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# Patterns of Actor and Partner Effects - PowerPoint PPT Presentation

Patterns of Actor and Partner Effects. David A. Kenny. You need to know the Actor Partner Interdependence Model!. APIM. APIM Patterns: Couple Model. Model Equal actor and partner effects: a = p

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Patterns of Actor and Partner Effects

David A. Kenny

• Model

• Equal actor and partner effects: a = p

• e.g., my depressive symptoms has the same effect on my quality of life as does my partner’s depressive symptoms on my quality of life

• Average or sum as the predictor

• Although measured individually, the predictor variable is a “dyadic” variable, not an individual one

• Model

• Actor plus partner effects equals zero: a – p = 0

• Klumb et al. (2006): time spent doing household labor on stress levels

• The more household labor I do, the more stressed I feel.

• The more household labor my partner does, the less stress I feel.

• Difference score (actor X minus partner X) as the predictor

APIM Patterns: Actor or Partner Only

• Actor Only

• Actor present but no partner effect

• Fix the partner effect to zero.

• Partner Only

• Partner present but no partner effect

• Fix the actor effect to zero.

• Relatively rare.

• Multilevel Modeling

• Sum and difference approach

• Structural Equation Modeling

• Setting coefficients equal

• Use of phantom variables

• General approach to patterns: k

Sum and DifferenceApproach

• Remove the actor and partner variables from the model.

• Add to the model the Sum and the Difference score as predictors.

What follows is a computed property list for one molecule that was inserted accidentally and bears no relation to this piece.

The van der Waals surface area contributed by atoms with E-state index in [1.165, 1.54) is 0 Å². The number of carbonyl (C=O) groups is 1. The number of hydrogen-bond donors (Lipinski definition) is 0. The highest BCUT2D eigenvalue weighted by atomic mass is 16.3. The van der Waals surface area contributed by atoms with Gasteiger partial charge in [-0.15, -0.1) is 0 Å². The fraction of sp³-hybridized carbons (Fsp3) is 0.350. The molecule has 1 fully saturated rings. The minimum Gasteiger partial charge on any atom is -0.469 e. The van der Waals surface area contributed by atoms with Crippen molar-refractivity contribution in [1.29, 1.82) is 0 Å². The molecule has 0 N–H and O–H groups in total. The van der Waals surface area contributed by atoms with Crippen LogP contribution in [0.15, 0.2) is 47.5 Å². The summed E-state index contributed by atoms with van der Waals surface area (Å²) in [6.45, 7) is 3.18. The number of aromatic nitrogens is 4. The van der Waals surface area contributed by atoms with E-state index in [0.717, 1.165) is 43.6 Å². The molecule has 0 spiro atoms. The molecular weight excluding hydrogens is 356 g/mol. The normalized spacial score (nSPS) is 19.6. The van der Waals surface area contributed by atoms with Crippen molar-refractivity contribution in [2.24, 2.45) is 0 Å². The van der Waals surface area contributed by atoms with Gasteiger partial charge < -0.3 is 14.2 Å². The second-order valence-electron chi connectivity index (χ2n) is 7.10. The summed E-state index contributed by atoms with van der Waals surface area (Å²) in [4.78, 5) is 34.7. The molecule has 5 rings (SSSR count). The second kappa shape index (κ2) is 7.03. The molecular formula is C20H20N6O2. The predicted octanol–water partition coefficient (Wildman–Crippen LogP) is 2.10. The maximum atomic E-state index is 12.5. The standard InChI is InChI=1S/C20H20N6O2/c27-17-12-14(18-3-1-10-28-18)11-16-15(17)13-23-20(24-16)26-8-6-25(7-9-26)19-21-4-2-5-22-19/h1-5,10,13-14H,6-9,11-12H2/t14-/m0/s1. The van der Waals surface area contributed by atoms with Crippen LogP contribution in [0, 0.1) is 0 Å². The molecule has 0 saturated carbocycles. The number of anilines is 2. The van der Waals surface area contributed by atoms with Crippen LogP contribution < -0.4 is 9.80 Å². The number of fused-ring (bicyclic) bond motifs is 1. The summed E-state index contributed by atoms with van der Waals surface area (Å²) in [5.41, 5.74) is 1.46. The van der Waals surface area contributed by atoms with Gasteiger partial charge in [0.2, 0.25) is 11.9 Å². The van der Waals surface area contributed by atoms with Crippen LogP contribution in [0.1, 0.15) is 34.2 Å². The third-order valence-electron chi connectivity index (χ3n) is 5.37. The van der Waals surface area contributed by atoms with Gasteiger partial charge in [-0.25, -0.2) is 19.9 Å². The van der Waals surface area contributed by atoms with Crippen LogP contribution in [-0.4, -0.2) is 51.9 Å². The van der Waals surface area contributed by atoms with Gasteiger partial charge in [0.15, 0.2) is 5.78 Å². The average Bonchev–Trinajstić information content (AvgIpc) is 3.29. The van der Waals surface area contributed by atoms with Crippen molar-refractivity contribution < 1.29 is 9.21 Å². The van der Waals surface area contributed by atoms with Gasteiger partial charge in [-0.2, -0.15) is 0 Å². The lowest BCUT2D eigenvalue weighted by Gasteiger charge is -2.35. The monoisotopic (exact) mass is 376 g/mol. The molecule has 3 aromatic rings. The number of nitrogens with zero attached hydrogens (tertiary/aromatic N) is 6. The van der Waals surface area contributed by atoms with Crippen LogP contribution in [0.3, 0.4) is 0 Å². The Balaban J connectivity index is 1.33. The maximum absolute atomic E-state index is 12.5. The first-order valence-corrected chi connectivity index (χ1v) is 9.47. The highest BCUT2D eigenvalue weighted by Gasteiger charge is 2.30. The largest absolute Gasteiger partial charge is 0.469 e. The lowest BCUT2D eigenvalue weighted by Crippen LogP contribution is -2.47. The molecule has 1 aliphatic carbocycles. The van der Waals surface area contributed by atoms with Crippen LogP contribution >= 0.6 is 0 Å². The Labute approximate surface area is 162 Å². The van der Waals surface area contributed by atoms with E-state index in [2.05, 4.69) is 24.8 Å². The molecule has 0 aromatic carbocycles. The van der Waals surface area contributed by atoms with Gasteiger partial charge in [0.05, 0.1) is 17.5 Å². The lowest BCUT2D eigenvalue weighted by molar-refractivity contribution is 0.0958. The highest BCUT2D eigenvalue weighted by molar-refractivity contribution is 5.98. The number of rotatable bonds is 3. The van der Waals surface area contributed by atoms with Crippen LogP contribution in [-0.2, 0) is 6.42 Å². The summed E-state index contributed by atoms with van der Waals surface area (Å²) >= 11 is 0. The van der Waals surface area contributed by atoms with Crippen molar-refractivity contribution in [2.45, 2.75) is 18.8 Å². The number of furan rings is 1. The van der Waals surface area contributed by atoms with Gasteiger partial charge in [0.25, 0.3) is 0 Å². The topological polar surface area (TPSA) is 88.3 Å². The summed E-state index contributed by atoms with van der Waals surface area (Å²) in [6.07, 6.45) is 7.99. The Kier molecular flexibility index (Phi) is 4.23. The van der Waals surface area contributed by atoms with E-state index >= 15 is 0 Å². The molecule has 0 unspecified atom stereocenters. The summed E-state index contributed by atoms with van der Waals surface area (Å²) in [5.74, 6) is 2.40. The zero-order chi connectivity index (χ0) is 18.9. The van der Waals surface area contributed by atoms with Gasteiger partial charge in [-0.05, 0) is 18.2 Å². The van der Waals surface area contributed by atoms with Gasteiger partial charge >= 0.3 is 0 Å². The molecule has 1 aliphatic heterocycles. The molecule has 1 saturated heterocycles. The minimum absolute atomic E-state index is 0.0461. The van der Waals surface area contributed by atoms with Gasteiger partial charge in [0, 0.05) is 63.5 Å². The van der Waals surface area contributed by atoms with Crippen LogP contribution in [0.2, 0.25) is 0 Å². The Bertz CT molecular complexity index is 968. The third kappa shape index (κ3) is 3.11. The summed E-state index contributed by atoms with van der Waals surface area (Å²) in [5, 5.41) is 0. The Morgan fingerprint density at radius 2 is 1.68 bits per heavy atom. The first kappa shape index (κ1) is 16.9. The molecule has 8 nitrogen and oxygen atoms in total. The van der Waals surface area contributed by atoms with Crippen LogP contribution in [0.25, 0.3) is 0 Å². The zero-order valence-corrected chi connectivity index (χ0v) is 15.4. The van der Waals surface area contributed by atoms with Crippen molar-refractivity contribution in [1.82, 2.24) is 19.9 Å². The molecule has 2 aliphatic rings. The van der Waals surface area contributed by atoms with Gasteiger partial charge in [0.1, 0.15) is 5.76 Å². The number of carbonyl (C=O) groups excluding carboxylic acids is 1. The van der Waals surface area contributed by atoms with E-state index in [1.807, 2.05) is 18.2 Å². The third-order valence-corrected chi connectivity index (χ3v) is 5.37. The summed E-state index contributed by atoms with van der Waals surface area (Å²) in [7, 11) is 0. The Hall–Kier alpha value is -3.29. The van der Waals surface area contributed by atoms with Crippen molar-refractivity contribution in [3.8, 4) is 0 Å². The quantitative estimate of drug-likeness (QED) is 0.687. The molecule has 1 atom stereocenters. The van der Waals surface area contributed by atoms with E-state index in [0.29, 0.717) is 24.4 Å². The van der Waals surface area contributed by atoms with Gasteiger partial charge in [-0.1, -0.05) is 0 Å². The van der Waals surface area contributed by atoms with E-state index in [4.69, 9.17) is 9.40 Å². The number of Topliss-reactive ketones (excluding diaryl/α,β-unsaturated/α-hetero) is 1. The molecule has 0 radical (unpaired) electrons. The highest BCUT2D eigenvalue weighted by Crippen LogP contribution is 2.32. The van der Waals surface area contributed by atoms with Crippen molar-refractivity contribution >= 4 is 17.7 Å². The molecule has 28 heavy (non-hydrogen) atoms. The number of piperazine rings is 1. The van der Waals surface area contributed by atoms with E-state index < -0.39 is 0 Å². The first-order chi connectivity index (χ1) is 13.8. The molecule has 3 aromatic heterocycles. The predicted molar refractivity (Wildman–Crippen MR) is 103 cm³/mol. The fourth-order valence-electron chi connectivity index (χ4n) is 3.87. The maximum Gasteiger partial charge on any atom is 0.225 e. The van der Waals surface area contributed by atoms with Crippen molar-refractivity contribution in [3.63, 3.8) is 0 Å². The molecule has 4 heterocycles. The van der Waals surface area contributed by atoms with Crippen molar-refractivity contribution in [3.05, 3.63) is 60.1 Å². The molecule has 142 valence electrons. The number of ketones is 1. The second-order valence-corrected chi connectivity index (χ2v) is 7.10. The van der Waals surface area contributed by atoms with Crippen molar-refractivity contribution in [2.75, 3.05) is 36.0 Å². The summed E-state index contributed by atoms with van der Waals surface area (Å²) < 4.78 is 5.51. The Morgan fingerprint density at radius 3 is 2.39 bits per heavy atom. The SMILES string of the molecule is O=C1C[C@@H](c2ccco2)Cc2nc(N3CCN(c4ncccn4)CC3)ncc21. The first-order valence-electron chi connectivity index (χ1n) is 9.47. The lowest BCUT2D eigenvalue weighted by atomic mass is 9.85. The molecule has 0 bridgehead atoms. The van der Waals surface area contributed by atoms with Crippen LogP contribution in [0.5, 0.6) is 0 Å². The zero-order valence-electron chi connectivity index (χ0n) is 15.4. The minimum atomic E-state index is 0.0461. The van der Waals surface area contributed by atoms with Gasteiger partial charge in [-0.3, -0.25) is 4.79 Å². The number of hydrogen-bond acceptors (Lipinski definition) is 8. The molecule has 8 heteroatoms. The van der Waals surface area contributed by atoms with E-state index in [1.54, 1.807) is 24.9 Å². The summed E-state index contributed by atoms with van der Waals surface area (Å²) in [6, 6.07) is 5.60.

• If Sum is present, but not the Difference, you have a couple model.

• If Sum is not present, but the Difference is, you have a contrast model.

• Distinguishable

• Husbands

• Sum: 0.392, p < .001

• Difference: 0.131, p = .088

• Wives

• Sum: 0.373, p < .001

• Difference: 0.001, p = .986

• Indistinguishable

• Sum: 0.344, p < .001

• Difference: 0.056, p = .052

Testing the Couple Model Using SEM

• Actor effect equal to the partner effect.

• Can be done by setting paths equal.

a1 = p12 and a2 = p21

a = p

• Distinguishable

• Husbands: 0.346

• Wives: 0.347

• Test: c2(2) = 4.491, p = .106

• Indistinguishable

• Effect: 0.344

• Test: c2(1) = 3.803, p = .051

• Actor effect equal to the partner effect times minus 1.

• Can be done by using a phantom variable.

• Phantom variable

• No conceptual meaning

• Forces a constraint

• Latent variable

• No disturbance

• Now the indirect effect from X2 to Y1, p12 equals (-1)a1

X1

a1

Y1

1

E1

-1

a2

P1

a1

P2

-1

X2

Y2

1

E2

a2

c2(2) = 69.791, p < .001

Using patterns can link the APIM to theory and simplify the model.

The k parameter is a general way to measure and test patterns